Biltmore Village, located across from the entrance to Biltmore Estate in Asheville, is home to more than 40 shops and 10 cafes and restaurants. Most businesses are housed in historic cottages and buildings. Tree-lined streets, brick sidewalks and period architecture (including the Cathedral of All Souls) make the area a delight to stroll and explore.
Village shops and galleries (pic above is New Morning Gallery) offer a diverse selection of merchandise, from one-of-a-kind decorative and functional craft items to original artwork, custom-designed jewelry, clothing, home accessories, antiques and more. There's free parking.
Longtime favorite Blue (1 Swan Street) has creative, modern, non-conventional jewelry created on-premise by master goldsmith Susan West, and Monkee's of Biltmore (7 All Souls Crescent), a ladies designer fashion boutique filled with the latest trends.
The Southern Highland Craft Guild, with headquarters at the Folk Art Center on the Blue Ridge Parkway, has a wonderful gallery featuring gorgeous creations from Appalachian artists in nine states.
Biltmore Village includes many hidden side streets with amazing finds, like London District Studios (8 London Road), and Bon Vivant vintage and artisan market (9 Reed Street). It's part of the up-and-coming London Entertainment District with live music and several breweries. Head over to Zen Skincare and Waxing Studio (25 Reed Street) for results oriented anti-aging facials and skincare, as well as safe and effective professional waxing services.
Christmas shopping at Biltmore Village is a special delight. Many shop before or after their Biltmore House tour.
Restaurants & Breweries
Cafes and restaurants at Biltmore Village present a wide variety of dining options, including the Corner Kitchen (3 Boston Way) farm-to-table American fare and Rezaz Mediterranean (28 Hendersonville Road) with a fantastic wine list. Craft breweries have opened in the Village area and more are planned. Try local beers at Catawba Brewing (63 Brook Street), French Broad Brewery (101 Fairview Road) and Hi-Wire Big Top (2 Huntsman Place). Sample 50+ beers, ciders and wines at Pour Taproom (2 Hendersonville Road). Nearby, The Wine and Oyster (2 Hendersonville Road) Italian wine bar serves fresh raw oysters, ceviche seafood dishes and imported meats and cheeses.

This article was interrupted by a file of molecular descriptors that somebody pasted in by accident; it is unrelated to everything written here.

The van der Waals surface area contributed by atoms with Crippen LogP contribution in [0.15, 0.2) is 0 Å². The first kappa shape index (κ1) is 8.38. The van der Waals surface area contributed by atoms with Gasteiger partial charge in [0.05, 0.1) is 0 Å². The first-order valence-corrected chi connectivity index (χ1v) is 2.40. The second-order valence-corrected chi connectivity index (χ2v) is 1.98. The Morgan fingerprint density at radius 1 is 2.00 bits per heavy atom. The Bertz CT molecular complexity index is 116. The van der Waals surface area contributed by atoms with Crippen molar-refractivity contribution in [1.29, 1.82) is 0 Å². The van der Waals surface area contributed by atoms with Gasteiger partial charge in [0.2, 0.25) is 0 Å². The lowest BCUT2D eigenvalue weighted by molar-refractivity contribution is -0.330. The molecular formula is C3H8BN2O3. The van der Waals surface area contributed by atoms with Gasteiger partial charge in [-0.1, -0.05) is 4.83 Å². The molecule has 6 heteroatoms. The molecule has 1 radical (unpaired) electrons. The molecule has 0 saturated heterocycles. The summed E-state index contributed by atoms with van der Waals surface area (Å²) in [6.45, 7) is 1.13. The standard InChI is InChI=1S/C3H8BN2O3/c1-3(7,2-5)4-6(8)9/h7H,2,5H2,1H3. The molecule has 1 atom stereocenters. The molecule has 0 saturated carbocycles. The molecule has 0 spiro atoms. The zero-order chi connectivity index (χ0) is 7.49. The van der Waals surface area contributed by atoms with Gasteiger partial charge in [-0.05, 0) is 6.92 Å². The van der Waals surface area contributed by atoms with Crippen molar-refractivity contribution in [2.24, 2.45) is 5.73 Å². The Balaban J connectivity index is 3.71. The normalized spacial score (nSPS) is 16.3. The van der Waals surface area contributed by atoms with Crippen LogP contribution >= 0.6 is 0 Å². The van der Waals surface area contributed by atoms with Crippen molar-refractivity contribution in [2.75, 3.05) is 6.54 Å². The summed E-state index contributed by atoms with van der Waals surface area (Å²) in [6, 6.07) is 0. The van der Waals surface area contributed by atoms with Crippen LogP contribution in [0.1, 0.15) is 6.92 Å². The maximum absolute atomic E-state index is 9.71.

Eda Rhyne Distillery (101 Fairview Road, Ste A) creates farm to flask craft spirits that capture the unique flavors of Asheville and the Blue Ridge Mountains. Complimentary tastings available Wed-Sat from 3-8 PM. Casablanca Cigar Bar (18 Lodge Street) has largest walk-in humidor in Western NC and an impressive bar with 130 whiskies, craft cocktails, wine, and local draft beer. Margaret & Maxwell Wine Salon (5 All Souls Crescent) is a boutique wine store with a cozy wine bar in the back of the building.
This area is the best antique shopping in Asheville with ten stores and malls (with hundreds of dealers) within a mile and a half of the Village. Read more about antique shopping.
Directions & Hours
To reach Biltmore Village from downtown Asheville, take Biltmore Avenue south two miles. From I-40, take exit 50 and go 1/2 mile north (follow signs toward Biltmore Estate). There is free parking throughout the Village. Most shops are open Monday-Saturday, 10 AM to 5:30 or 6 PM and Sunday 1 to 5 PM. Many businesses extend hours for holidays.
Event: Biltmore Village Art and Craft Fair
The first weekend of August brings the area's premier outdoor art and craft fair with 110+ carefully selected artists by John Cram and New Morning Gallery. The festive Fair draws thousands of eager shoppers from the Southeast to the beautiful tree-covered grounds of the Cathedral of All Souls in Biltmore Village. See our Village Art & Craft Fair Guide.
Event: Dickens Christmas Celebration
December first weekend: Historic Biltmore Village transforms itself into a quaint Victorian village. Enjoy concerts, refreshments and strolling vocalists and instrumentalists in costumes of the period. Tree lighting 6:30 PM Friday.
Biltmore Village Featured Places
Biltmore Village History
This classically-planned community was constructed in the late 1890s at the entrance to the Biltmore Estate. Originally designed as a picturesque residential prelude to the Estate, the Village recreates the quaint atmosphere of an English community. The streets are laid out in a fan shape. Most of the streets are short, terminating at the outer edge of the "fan," giving the Village a geographically self-contained design. The diagonal streets were designed to emphasize depth and create sightlines between focal points of the Village - the depot, the church and the Estate entrance. Biltmore Village was declared a historic area and a local historic district in 1989.